By Steve Weinstein
By Devon Maloney
By Tessa Stuart
By Alison Flowers
By Albert Samaha
By Jesse Jarnow
By Eric Tsetsi
By Raillan Brooks
V for Vendetta
Advance word is very strong about this dystopian thriller based on a brilliant graphic novel by Alan Moore (From Hell) and David Lloyd. Longtime Wachowski brothers associate James McTeigue directs their screenplay, in which a lone terrorist (or patriot, if you prefer) attempts to destroy England's totalitarian regime by, among other things, blowing up Big Ben.
Those confident of Veronica Mars's status as best teen chick private-dick drama on TV will be excited for writer-director Rian Johnson's debut feature, a noirish SoCal HS mystery starring the newly excellent Joseph Gordon-Levitt, last seen pining for his perverted Little League coach in Gregg Araki's well-crafted Mysterious Skin.
Spike Lee re-ups with Denzel Washington for a fourth time to brush the amorphous disappointment that was She Hate Me off his shoulders with a twisty police procedural that basks in Denzel's post Training Day roguishness. The ever exceptional Clive Owen will surely do what he can with the rote role of dapper bank robber, matching wits with Washington's detective and, um, Jodie Foster, who apparently enjoys confined spaces.
The concluding chapter of Park Chanwook's "revenge trilogy," Lady Vengeance is sure to be in grisly keeping with its predecessors, Sympathy for Mr. Vengeance and Oldboy.
Indie godhead Steve Buscemi directs Casey Affleck in this tale of a troubled slacker who returns to his dysfunctional family and is redeemed by the love of a good woman. But it's totally different from Garden State. This one is set in Indiana.
Drawing Restraint 9
For some, the prospect of a new Matthew Barney film may be as alluring as, well, dental surgery, but for others, the release of another gooey Barney mash-up (this time: Bj throat-singing, whaling, Will Oldham, amputation, and, of course, Vaseline) will whet the appetite for at least eight more films.
From Drumline and TLCBoyz II Men producer Dallas Austin comes this match made in heaven: hip-hop and roller-skating. C'mon, you'd have been this excited even if the film kept its working (and better?) title, Jellybeans. Tip Harris, whom you may know as rap's Rubberband Man the self-professed King of the South, T.I.stars; feature debutant Chris Robinson directs.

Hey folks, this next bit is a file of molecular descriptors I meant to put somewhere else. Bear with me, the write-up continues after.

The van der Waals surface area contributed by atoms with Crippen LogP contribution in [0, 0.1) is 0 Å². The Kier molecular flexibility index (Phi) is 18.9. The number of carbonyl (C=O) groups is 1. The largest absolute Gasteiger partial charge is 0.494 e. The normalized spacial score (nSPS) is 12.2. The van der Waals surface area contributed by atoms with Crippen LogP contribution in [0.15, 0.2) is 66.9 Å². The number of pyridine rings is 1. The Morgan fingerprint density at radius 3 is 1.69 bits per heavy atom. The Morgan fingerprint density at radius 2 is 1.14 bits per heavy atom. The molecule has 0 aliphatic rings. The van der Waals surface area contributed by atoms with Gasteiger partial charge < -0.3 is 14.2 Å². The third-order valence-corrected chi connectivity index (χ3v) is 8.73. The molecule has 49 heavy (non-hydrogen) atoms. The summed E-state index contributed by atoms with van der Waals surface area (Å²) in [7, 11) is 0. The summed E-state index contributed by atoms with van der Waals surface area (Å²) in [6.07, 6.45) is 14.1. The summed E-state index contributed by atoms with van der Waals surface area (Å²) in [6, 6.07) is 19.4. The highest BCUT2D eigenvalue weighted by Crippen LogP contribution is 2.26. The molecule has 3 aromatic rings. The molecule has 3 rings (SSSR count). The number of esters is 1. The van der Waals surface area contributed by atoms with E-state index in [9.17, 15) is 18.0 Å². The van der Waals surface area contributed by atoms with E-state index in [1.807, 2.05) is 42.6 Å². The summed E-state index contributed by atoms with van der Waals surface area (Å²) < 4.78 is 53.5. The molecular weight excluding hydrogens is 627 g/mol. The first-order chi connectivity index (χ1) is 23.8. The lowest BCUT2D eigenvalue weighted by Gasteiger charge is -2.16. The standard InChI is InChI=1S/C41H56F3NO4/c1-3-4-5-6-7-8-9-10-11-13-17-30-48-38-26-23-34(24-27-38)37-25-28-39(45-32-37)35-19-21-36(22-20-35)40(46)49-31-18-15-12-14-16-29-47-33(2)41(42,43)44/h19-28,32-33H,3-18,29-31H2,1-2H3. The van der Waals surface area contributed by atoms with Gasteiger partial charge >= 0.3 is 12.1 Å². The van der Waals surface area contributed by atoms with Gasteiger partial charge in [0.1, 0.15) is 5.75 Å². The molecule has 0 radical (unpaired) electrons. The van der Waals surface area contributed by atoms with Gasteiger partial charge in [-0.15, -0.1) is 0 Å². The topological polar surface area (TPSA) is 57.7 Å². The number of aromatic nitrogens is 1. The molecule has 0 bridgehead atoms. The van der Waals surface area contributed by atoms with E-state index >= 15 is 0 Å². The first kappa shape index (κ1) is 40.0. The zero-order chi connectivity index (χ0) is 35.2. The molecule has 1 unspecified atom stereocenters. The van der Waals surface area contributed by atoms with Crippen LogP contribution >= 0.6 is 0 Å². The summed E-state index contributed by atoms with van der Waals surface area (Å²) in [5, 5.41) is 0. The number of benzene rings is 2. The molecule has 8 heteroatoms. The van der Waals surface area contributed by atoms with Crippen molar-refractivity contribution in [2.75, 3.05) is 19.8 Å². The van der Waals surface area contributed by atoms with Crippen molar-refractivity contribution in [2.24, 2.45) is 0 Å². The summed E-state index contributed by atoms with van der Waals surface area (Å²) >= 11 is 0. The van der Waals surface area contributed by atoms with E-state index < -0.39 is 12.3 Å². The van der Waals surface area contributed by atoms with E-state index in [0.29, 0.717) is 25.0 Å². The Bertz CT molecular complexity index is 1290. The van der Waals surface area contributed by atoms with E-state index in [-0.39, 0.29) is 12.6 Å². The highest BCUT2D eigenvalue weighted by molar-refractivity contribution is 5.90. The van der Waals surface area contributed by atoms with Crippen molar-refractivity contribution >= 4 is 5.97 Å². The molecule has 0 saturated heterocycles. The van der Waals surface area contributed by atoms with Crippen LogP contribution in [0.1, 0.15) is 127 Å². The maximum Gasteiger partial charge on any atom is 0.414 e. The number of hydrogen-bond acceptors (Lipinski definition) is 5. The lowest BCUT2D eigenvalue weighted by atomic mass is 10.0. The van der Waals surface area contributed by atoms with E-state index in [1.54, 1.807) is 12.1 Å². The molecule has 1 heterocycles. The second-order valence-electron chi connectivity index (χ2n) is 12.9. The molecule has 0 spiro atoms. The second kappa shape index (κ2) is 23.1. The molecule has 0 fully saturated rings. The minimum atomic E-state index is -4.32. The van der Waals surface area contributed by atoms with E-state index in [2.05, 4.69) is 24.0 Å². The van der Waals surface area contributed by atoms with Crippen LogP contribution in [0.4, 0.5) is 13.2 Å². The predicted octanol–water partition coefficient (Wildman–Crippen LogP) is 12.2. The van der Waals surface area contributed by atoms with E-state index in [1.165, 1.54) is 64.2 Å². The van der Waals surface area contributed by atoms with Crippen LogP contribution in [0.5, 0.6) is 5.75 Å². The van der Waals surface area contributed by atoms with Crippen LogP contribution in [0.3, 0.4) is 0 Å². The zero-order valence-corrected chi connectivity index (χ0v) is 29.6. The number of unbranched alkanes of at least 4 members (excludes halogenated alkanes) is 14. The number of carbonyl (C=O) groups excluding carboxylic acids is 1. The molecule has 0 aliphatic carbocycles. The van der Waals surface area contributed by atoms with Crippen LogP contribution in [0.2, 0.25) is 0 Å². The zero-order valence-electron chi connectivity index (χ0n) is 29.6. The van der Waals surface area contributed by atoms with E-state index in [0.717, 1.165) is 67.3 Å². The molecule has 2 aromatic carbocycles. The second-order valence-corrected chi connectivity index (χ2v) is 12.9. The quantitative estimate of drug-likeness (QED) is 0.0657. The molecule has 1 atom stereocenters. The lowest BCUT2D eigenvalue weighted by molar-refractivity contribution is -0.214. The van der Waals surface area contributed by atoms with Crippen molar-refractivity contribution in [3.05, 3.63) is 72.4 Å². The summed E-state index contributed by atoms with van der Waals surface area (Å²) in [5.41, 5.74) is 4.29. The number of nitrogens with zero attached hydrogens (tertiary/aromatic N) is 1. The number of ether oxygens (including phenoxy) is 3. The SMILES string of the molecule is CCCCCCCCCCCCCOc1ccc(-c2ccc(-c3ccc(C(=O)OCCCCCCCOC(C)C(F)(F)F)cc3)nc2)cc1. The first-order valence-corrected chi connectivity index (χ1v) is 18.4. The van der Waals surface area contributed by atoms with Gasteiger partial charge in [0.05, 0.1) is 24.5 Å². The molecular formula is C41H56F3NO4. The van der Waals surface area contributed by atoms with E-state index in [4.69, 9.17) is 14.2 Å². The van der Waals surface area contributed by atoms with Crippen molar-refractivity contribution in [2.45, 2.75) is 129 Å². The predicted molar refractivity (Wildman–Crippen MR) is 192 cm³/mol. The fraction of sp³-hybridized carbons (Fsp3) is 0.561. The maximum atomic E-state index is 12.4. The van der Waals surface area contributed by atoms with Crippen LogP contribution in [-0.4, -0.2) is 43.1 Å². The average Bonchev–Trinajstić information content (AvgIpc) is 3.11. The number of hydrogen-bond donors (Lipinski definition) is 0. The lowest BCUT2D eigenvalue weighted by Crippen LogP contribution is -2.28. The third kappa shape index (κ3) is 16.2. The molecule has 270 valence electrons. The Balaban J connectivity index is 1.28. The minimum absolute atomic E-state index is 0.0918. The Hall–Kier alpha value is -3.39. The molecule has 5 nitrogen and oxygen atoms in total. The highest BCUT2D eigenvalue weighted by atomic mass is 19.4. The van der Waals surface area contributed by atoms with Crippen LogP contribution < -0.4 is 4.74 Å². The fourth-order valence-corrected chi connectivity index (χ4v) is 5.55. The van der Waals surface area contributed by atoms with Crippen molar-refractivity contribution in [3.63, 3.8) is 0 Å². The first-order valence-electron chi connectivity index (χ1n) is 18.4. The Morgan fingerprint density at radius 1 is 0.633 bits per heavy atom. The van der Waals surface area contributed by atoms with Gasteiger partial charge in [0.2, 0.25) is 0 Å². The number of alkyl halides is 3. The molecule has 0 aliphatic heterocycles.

Awesome; I Fuckin' Shot That!
At a stop on their 2004 tour, the Beastie Boys gave 50 of their fans cameras and told them to shoot the concert however they saw fit. Audiences will have to decide if the result is a radical new take on the classic concert film or merely an invitation to a wicked case of motion sickness.
Basic Instinct 2
Fourteen years after her legs uncrossed their way into America's heart, Sharon Stone's nether regions are back in the role that made them a star. This time Stone's Catherine Tramell is scheming and screwing her way across Europe, where David Morrissey's psychiatrist falls under her spell. Stone, who turns 48 this month, must know a good physical trainer or a great airbrush artist.
If anyone can reinvigorate the horror-comedy genre, it's writer-director James Gunn (Tromeo and Juliet) and star Nathan Fillion, who brought a devil-may-care charisma and subtle comic timing to last year's Serenity. Here he plays a small-town sheriff battling alien slugs that turns people into hideous monsters. Those poor alien slugs, they really need to get a better publicist.
If you're a Rob Schneider fan we've got good news and bad news. The good news is Schneider stars in The Benchwarmers, a losers-make-good sports comedy co-starring David Spade andNapoleon Dynamite's Jon Heder. The bad news? You're a Rob Schneider fan.
Now infamous for the controversy that attended Natalie Portman's canoodling with co-star Aki Avni near Jerusalem's Western Wall, Amos Gitai's Free Zone might be more notable as the first Israeli film shot in Jordan. The film follows a young Jewish American woman's aimless cab ride into Jordan's "free zone," with a middle-aged Israeli woman (Hanna Laszlo) at the helm.
Friends With Money
Writer-director Nicole Holofcener's first film in five years sports a veritable Murderers' Row of indie actresses: Joan Cusack, Catherine Keener, Frances McDormand, and, batting cleanup, Jennifer Aniston, as the sole directionless single among a group of married, successful friends.
From Eminem (8 Mile) to chicks 'n' heels (In Her Shoes) to his latest, a drama set in the world of high-stakes poker, Curtis Hanson continues his quest to be the most desultory director in Hollywood. Eric Bana stars as an emotionally troubled professional gambler who bumps into his estranged dad (Robert Duvall) at the World Series of Poker in Las Vegas. Awkward!
Take the Lead
The still caliente Antonio Banderas stars in this twice-told tale (featured in last year's documentary Mad Hot Ballroom) about a dancer who teaches ballroom to NYC students. This time around, the kids have been changed from 11 year olds to teenagers (to up the sex factor, presumably) and the teacher changed from French to Spanish (ditto).